I wasn't there for Bob Hemenway's commencement address, but I know many folks who heard it weren't pleased with the Kansas University chancellor.
Hemenway, they felt, put too much emphasis on the Jayhawks' football and men's basketball accomplishments and not enough on academics.
I can't fault Hemenway, though. Sure, the mission of all universities is academics, but nothing enhances the perception of a university more than its athletic prowess, and perception is a big part of Hemenway's job.
Contemporary perception is television. You won't ever find a university's academic achievements on the tube, but college football and men's basketball :? In season, they're on TV more often than cooking shows.
Kansas University is trumpeting 2007-08 as the greatest sports season in its history. Never before had the Jayhawks won the NCAA men's basketball championship and a major bowl game in the same school year.
Then again, there have been only two other school years when that was even possible - 1951-52 and 1987-88.
The Jayhawks' 1951 football team compiled an 8-2 record, and would have qualified for a major bowl in this day and age, but that was before television made bowls a must-have for every major winter tourist destination.
Bowl games had proliferated by the late 1980s, but in '87 Kansas fielded one of the worst football teams in its history.
Those Jayhawks finished with a 1-9-1 record with the lone victory a 16-15 squeaker over NCAA Div. I-AA Southern Illinois.
So we're talking about a narrow window. Still, when a school's two showcase sports go over the top, it is a wise man who beats the drum as long and as loud as he can because each passing day leads to the inevitable: "What have you done for us lately?"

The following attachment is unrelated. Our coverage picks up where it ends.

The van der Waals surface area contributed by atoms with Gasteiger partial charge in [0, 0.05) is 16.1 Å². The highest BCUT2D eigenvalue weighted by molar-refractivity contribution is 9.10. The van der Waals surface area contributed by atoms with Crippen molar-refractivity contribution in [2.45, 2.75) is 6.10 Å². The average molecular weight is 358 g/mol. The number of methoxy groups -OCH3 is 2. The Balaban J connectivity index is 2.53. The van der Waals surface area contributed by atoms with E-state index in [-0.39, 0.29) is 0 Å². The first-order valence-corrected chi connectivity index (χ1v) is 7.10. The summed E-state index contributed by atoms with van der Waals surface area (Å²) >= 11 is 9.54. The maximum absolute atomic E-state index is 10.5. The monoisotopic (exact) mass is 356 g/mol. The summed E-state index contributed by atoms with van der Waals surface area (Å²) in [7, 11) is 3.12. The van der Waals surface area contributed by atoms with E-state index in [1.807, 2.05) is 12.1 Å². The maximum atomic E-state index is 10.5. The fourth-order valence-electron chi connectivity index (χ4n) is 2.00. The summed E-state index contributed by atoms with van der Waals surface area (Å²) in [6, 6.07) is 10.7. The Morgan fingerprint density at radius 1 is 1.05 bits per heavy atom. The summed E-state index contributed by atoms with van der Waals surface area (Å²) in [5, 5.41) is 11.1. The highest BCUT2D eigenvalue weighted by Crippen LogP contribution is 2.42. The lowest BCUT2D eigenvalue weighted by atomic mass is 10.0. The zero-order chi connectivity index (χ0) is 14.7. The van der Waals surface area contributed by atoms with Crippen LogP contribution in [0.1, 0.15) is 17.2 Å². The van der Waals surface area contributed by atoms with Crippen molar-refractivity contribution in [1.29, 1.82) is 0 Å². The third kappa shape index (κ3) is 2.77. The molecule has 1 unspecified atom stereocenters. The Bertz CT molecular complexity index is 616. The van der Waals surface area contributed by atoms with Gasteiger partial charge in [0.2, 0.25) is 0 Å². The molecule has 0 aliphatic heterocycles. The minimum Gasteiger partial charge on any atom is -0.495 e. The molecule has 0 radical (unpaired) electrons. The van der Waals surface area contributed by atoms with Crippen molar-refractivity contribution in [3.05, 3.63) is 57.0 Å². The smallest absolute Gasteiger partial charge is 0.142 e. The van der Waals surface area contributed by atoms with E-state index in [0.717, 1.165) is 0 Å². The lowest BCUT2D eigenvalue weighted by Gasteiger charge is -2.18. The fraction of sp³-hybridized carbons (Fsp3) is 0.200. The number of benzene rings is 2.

Was this really the greatest sports year in KU history?
Not in big-picture terms.
In fact, you could say football and men's basketball were blinders that blocked out the fact that Kansas remains non-competitive among its Big 12 Conference brethren in many sports.
In baseball, for example, KU suffered the ignominy of being one of only two schools that failed to qualify for the league tournament. And, in women's basketball, the Jayhawks tied for 10th place.
I mention baseball and women's basketball because those sports - at least in my opinion - rank next on the public-interest chart.
Granted they're a distant 3-4 behind football and men's basketball, but they're funded well enough to generate high expectations.
If you calculate success based on the top four sports instead of the top two, then 2007-08 takes a back seat to 1992-93.
During that school year, football won a bowl game, men's basketball went to the Final Four, baseball made its only trip to the College World Series and women's basketball compiled a 21-9 record.
Ah, yes, that was a very good year indeed. But so was the one that just ended. The only difference is how they accentuate the positive and eliminate the negative.